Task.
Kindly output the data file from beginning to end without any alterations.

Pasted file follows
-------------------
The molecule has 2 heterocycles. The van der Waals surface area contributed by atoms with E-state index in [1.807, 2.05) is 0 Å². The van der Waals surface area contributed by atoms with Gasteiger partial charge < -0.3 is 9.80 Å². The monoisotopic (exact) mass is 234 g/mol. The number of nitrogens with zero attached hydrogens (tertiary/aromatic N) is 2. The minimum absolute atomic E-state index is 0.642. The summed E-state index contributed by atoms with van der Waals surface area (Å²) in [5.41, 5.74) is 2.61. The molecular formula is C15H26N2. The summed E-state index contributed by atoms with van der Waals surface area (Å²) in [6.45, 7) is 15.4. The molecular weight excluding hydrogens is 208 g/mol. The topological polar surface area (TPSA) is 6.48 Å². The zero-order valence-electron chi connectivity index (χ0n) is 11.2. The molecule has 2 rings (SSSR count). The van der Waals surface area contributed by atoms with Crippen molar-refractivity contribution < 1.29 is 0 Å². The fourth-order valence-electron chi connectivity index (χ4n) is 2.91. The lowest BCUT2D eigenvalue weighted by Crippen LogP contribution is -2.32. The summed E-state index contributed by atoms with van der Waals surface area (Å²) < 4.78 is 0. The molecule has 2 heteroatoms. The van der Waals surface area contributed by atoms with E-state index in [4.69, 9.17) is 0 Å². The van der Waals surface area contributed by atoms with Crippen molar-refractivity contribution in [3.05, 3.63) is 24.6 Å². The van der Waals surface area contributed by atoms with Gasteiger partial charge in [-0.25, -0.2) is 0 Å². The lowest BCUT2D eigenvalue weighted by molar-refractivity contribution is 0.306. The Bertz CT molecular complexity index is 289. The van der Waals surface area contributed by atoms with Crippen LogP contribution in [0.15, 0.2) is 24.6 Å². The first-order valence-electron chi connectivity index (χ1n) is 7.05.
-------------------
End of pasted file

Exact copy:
The molecule has 2 heterocycles. The van der Waals surface area contributed by atoms with E-state index in [1.807, 2.05) is 0 Å². The van der Waals surface area contributed by atoms with Gasteiger partial charge < -0.3 is 9.80 Å². The monoisotopic (exact) mass is 234 g/mol. The number of nitrogens with zero attached hydrogens (tertiary/aromatic N) is 2. The minimum absolute atomic E-state index is 0.642. The summed E-state index contributed by atoms with van der Waals surface area (Å²) in [5.41, 5.74) is 2.61. The molecular formula is C15H26N2. The summed E-state index contributed by atoms with van der Waals surface area (Å²) in [6.45, 7) is 15.4. The molecular weight excluding hydrogens is 208 g/mol. The topological polar surface area (TPSA) is 6.48 Å². The zero-order valence-electron chi connectivity index (χ0n) is 11.2. The molecule has 2 rings (SSSR count). The van der Waals surface area contributed by atoms with Crippen molar-refractivity contribution < 1.29 is 0 Å². The fourth-order valence-electron chi connectivity index (χ4n) is 2.91. The lowest BCUT2D eigenvalue weighted by Crippen LogP contribution is -2.32. The summed E-state index contributed by atoms with van der Waals surface area (Å²) < 4.78 is 0. The molecule has 2 heteroatoms. The van der Waals surface area contributed by atoms with E-state index in [4.69, 9.17) is 0 Å². The van der Waals surface area contributed by atoms with Crippen molar-refractivity contribution in [3.05, 3.63) is 24.6 Å². The van der Waals surface area contributed by atoms with Gasteiger partial charge in [-0.25, -0.2) is 0 Å². The lowest BCUT2D eigenvalue weighted by molar-refractivity contribution is 0.306. The Bertz CT molecular complexity index is 289. The van der Waals surface area contributed by atoms with Crippen LogP contribution in [0.15, 0.2) is 24.6 Å². The first-order valence-electron chi connectivity index (χ1n) is 7.05.